I’ve been writing a lot about my CCC race experience, but it’s been answering questions from Trail Runner, Trail Sisters, and Trail Runner again. And talking in this post-race I Run Far interview. And UltraRunnerPodcast.
In case you’re still curious, here are some of my own musings about the start and end of my CCC race. I have much more to say in general, especially about how much I thought about my motivations during those 12 hours. But for now, here’s just a tidbit about the race itself.
The Climb Out of Courmayer, Italy
I started with poles up the first, largest climb of the race. I was hauling ass. But near the top of the mountain, Maite Maiora passed me like I was standing still. Now for context, I shouldn’t have been surprised considering this woman has been unbeatable in recent years. Still, I stupidly asked, “Where are you from?” A guy behind both of us yelled proudly, “Espana!” I hunkered down for what I accurately surmised would be a long, painful, but exuberating race ahead.
Maite opted for the power-hike-hands-on-knees method to climb. I glared at my poles and realized they weren’t helping me. Back home on my Colorado training grounds, I reluctantly practiced with poles a handful of times and thought it sufficed as adequate pole training for CCC. It didn’t. I put the sticks away and didn’t take them out again until the tail end of the last climb.
>>Fast forward 90 kilometers, three countries, a liter of Coca Cola and 35 Honey Stinger gels.<<
The Climb Up Flégère and Descent Into Chamonix, France
By the end of the last climb, I was leading the race, but running more scared than I ever had run in my life. I envisioned Maite just seconds behind me, waiting to pounce. I knew the poles would help me run up the final part of the douche grade climb, and they did.
Note: ‘douche grade’ means a steep climb, but not steep enough that you can’t run. Road or track runners turned trail runner usually love douche grades because they’re monotonous slogs and pure fitness testers.
Yet, at the end of a 100k in the Alps, running any grade was pretty difficult. I’m sure that most people power-hiked that climb on Flégère, yet, I couldn’t bear the thought of hiking so I whipped out my poles and ran. Thank you to Zach Miller for giving me this advice before the race: when he won CCC in 2015, he didn’t use poles at all, but said they would have been useful on that last climb. Zach, you couldn’t have been more right.
I think I surprised the lone spectator on that climb—a nice British man named David who told me it wasn’t far till the top. I was practically whining “Are you sure? 400 meters? What’s your name?” I have no clue what he looked like because it was already dark and the air was pure white mist. I could barely see five feet ahead of me. Not that it really mattered because I was just focusing on moving as fast as humanly possible and one eye had been fuzzy for the past 20 miles after taking a hard fall in a downhill section of mud hell. My eye with the clean contact focused on the rocks below my little feet that were pattering away slowly, but laboriously—the way one finishes an ultra even when leading. I thought to myself: I can’t be preyed upon. I won’t let up.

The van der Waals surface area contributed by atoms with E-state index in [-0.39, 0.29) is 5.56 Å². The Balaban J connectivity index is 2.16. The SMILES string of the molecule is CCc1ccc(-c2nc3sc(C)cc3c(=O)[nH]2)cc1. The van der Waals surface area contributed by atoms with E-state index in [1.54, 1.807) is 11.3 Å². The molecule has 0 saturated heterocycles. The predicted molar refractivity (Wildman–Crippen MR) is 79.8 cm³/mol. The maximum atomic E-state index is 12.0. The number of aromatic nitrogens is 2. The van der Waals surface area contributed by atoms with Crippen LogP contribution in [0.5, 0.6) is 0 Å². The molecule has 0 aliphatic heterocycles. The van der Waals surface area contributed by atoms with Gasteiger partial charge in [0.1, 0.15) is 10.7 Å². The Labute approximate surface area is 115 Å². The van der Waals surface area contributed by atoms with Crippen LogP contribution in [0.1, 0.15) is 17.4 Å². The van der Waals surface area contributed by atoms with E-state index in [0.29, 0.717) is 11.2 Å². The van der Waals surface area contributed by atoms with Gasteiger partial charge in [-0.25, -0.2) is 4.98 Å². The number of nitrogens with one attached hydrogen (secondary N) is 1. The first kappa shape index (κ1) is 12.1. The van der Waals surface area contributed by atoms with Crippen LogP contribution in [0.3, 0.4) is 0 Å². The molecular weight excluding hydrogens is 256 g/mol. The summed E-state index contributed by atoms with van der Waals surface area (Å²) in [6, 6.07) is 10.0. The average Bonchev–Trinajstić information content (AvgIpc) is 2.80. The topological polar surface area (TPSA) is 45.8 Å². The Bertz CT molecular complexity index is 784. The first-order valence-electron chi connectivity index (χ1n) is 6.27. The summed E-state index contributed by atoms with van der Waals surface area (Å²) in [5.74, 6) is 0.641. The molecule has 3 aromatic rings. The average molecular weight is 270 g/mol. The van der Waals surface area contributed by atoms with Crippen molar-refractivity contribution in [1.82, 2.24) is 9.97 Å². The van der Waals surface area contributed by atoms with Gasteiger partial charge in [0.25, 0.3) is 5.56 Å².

I hit the top of the last climb, still unaware of how close Maite was, but determined that there was no possible way for her to catch me if I: 1) didn’t fall, and 2) went all out.
Coalescing these two objectives in a two-foot visibility misty darkness wasn’t the easiest task in the world. I had to take my headlamp off my head and hold it directly above my feet to ensure that I could see the trail and stay upright. In doing so, I froze my hand solid, but remembered that mountaineers get frost bitten hands and feet often and still summit; thus, I sucked up my chilly thumb. Going all out meant that I was repeating to myself over and over “Keep on going. Don’t slow down. It’s impossible she’ll catch you.”
This slew of positive mantras is how I operate best while racing and it proved to work well at CCC.
Exiting the trail section into the edge of Chamonix was one of the more surreal experiences of my life. It gives me chills writing about it now. The course changed from a eerily lonely and quiet forest pain cave of misty darkness to a glowing, energy teeming city of incoherent ultrarunning fans.
At this point, I knew I’d won the race and an Italian friend Paco was on the pavement with other cheerers to confirm that I only had a few minutes of running through the crowd-laden streets before crossing the finish line.
I thought to myself, “Am I going to cry?” But I didn’t feel anything related to happy tears; I was too tired and had no energy for emotion. Well, I guess I had just enough energy to dance and high-five my way through that final chute and to grin like a loopy puppy.
I can’t wait till I’m once again a loopy puppy in Chamonix.